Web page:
Acclaimed choreographer Caleb Teicher brings the best of the swing dance world to The Joyce, with live music by Eyal Vilner Big Band. Conceived by Caleb Teicher alongside their brain trust of collaborators Evita Arce, LaTasha Barnes, Nathan Bugh, Macy Sullivan, and Eyal Vilner, SW!NG OUT features exciting Lindy Hop choreography and improvisation. Each performance concludes with an on-stage jam session, inviting audiences to join in the fun! SW!NG OUT is a NYT Critic’s Pick! (source)
Buy Tickets at https://www.joyce.org/performances/swing-out
“Our Dance is Modern Because We’re Alive Right Now.” Read The New York Times preview of SW!NG OUT by Brian Seibert.
Happy Birthday, Jo Jones – Born October 7, 1911
Born Jonathan David Samuel Jones, he was known as Kansas City Jo Jones and Papa Jo Jones.
“As a child, he studied piano, saxophone and trumpet, and in his teens he performed in touring shows and carnivals, with bands led by Bennie Moten and Walter Page among others. He first recorded with Lloyd Hunter’s Serenaders, and started working around Kansas City, Mo. –
Mr. Jones became the original Count Basie band’s drummer in 1935, and was with the band nearly continuously for the next 13 years, first in Kansas City and then on an international touring circuit. Mr. Jones’s light but precise four-beat was the backbone of the Count Basie band from 1935-48. Where earlier bands had used a two-beat established by the bass drum, Mr. Jones shifted the bass drum for accents and established a steady four-beat rhythm on cymbal; by lightening the beat, he was also able to use the timbres of each drum and cymbal for more subtle effects. Many jazz drummers of succeeding generations consider Mr. Jones a major influence.” (source)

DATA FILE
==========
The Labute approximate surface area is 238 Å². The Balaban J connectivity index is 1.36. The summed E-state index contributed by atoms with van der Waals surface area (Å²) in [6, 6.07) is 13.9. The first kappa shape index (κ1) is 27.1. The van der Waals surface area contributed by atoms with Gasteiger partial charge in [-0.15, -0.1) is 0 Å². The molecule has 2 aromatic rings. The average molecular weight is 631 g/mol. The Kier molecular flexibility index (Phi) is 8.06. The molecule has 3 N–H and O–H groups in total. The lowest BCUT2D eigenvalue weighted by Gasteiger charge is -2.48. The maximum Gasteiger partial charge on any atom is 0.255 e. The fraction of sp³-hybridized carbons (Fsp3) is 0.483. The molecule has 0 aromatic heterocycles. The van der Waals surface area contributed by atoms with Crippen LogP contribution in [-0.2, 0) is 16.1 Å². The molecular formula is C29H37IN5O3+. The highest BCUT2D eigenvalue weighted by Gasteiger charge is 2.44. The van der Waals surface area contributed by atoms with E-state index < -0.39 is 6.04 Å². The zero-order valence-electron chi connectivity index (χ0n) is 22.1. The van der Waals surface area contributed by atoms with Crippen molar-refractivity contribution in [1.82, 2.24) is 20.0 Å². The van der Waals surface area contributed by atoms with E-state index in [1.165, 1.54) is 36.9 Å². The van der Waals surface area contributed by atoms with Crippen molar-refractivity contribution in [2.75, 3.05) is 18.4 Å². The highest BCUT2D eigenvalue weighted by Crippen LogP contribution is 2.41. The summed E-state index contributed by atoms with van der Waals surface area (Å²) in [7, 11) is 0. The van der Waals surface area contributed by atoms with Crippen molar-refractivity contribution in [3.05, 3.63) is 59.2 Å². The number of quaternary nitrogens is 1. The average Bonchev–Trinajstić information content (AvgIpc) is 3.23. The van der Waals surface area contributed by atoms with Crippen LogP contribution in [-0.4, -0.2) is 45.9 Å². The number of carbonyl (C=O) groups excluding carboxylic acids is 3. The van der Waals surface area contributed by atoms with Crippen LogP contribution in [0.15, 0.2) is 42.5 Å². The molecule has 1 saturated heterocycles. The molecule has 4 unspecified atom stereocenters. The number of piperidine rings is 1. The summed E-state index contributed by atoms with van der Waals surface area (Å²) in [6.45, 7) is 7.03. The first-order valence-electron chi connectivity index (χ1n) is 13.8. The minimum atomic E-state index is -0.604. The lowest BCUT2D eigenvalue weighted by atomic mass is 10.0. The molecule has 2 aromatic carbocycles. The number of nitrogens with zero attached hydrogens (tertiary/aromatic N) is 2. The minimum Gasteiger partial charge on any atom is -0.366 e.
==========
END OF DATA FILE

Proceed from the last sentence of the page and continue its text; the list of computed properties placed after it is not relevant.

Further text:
“He minimized the use of the bass drum and kept time on the top cymbal, freeing the drum kit to do more than simply mark time: Kenny Clarke, Max Roach and others developed this in the bop era of the ’40s. He was not the only Swing Era drummer to practice the new, lighter concentration on the cymbal, and in later years constant beating of the cymbal by other drummers was often irritating (sometimes because badly recorded); but he did it with such finesse, humour and good taste (rarely taking solos) that he was the most influential of his generation: the rhythm section of the Basie band in its classic years swung like a light, well-oiled machine, and he lifted every session he played on.” (source)
In 1937-38, he made record dates with Teddy Wilson, and Lionel Hampton, in ’41 with the Benny Goodman sextet, and later appeared on albums with Buck Clayton, Sonny Stitt, Ruby Braff, Paul Quinichette, Coleman Hawkins, and Nat Pierce. In 1948, Mr. Jones left the Basie band to tour with Illinois Jacquet‘s big band. During the 1950’s he performed with Lester Young.
He toured Europe with Ella Fitzgerald and Oscar Peterson ’57 as well as with Jazz at the Philharmonic touring jam sessions. He led own trios in New York from ’57 to ’60, and did some fine dates for Everest in that period as “Jo Jones Trio,” and “Vamp Till Ready,” and “Percussion and Brass.” He somehow also found time to teach and run a music shop.” (source)
In addition to his artistry on the drums, Jones was known for his irascible, combative temperament. One famous instance of his irritable temper was in the spring of 1937, Jo Jones was a star guest in the rhythm section at Kansas City’s Reno Club. Then teenager Charlie Parker joined a queue of players waiting to jam onstage. Finally, it was Parker’s turn.
“While Jones’s pulse surged on behind him, the teenager lost the tune, and then the beat. Jones stopped, and Parker froze, clutching his gleaming new saxophone. Jones contemptuously threw a cymbal at his feet, and the reverberations were followed by the sound of laughter and catcalls.” (source)
Among the films he appeared in were ‘‘Jammin’ the Blues” (1944), ”The Unsuspected” (1947), ”Born to Swing” (1973) and ”Last of the Blue Devils” (1979). In 1985 Jones was the recipient of an American Jazz Masters fellowship awarded by the National Endowment for the Arts
Jones died of pneumonia September 3, 1985 at New York Hospital. He was 73 years old and lived in Manhattan.